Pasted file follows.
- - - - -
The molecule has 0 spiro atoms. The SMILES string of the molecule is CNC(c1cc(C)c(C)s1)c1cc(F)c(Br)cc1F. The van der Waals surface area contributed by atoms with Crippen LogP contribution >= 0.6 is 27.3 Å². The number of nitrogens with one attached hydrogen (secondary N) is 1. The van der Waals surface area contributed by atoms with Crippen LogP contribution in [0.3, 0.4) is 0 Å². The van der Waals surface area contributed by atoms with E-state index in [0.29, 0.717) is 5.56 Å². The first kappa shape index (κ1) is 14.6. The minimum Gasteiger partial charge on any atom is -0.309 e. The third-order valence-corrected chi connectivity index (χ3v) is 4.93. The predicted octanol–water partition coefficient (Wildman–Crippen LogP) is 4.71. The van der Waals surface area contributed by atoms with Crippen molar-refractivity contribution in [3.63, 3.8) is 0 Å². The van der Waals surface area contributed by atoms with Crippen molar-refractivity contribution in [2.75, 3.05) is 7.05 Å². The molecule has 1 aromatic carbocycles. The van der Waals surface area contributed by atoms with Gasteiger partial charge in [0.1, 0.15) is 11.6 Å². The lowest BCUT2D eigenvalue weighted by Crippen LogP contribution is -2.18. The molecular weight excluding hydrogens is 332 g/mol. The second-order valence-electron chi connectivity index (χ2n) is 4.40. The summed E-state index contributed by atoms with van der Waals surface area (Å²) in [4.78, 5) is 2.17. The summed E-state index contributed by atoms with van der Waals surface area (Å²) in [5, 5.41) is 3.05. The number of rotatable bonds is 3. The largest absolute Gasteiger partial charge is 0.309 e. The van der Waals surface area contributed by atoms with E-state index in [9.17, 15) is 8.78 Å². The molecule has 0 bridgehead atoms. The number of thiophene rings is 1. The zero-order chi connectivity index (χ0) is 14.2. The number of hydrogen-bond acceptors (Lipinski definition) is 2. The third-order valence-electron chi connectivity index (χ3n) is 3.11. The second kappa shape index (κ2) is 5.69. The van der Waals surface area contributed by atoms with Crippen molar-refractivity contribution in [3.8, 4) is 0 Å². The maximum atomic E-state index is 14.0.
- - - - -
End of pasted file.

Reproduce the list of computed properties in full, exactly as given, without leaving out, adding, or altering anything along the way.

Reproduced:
The molecule has 0 spiro atoms. The SMILES string of the molecule is CNC(c1cc(C)c(C)s1)c1cc(F)c(Br)cc1F. The van der Waals surface area contributed by atoms with Crippen LogP contribution >= 0.6 is 27.3 Å². The number of nitrogens with one attached hydrogen (secondary N) is 1. The van der Waals surface area contributed by atoms with Crippen LogP contribution in [0.3, 0.4) is 0 Å². The van der Waals surface area contributed by atoms with E-state index in [0.29, 0.717) is 5.56 Å². The first kappa shape index (κ1) is 14.6. The minimum Gasteiger partial charge on any atom is -0.309 e. The third-order valence-corrected chi connectivity index (χ3v) is 4.93. The predicted octanol–water partition coefficient (Wildman–Crippen LogP) is 4.71. The van der Waals surface area contributed by atoms with Crippen molar-refractivity contribution in [3.63, 3.8) is 0 Å². The van der Waals surface area contributed by atoms with Crippen molar-refractivity contribution in [2.75, 3.05) is 7.05 Å². The molecule has 1 aromatic carbocycles. The van der Waals surface area contributed by atoms with Gasteiger partial charge in [0.1, 0.15) is 11.6 Å². The lowest BCUT2D eigenvalue weighted by Crippen LogP contribution is -2.18. The molecular weight excluding hydrogens is 332 g/mol. The second-order valence-electron chi connectivity index (χ2n) is 4.40. The summed E-state index contributed by atoms with van der Waals surface area (Å²) in [4.78, 5) is 2.17. The summed E-state index contributed by atoms with van der Waals surface area (Å²) in [5, 5.41) is 3.05. The number of rotatable bonds is 3. The largest absolute Gasteiger partial charge is 0.309 e. The van der Waals surface area contributed by atoms with E-state index in [9.17, 15) is 8.78 Å². The molecule has 0 bridgehead atoms. The number of thiophene rings is 1. The zero-order chi connectivity index (χ0) is 14.2. The number of hydrogen-bond acceptors (Lipinski definition) is 2. The third-order valence-electron chi connectivity index (χ3n) is 3.11. The second kappa shape index (κ2) is 5.69. The van der Waals surface area contributed by atoms with Crippen molar-refractivity contribution in [3.8, 4) is 0 Å². The maximum atomic E-state index is 14.0.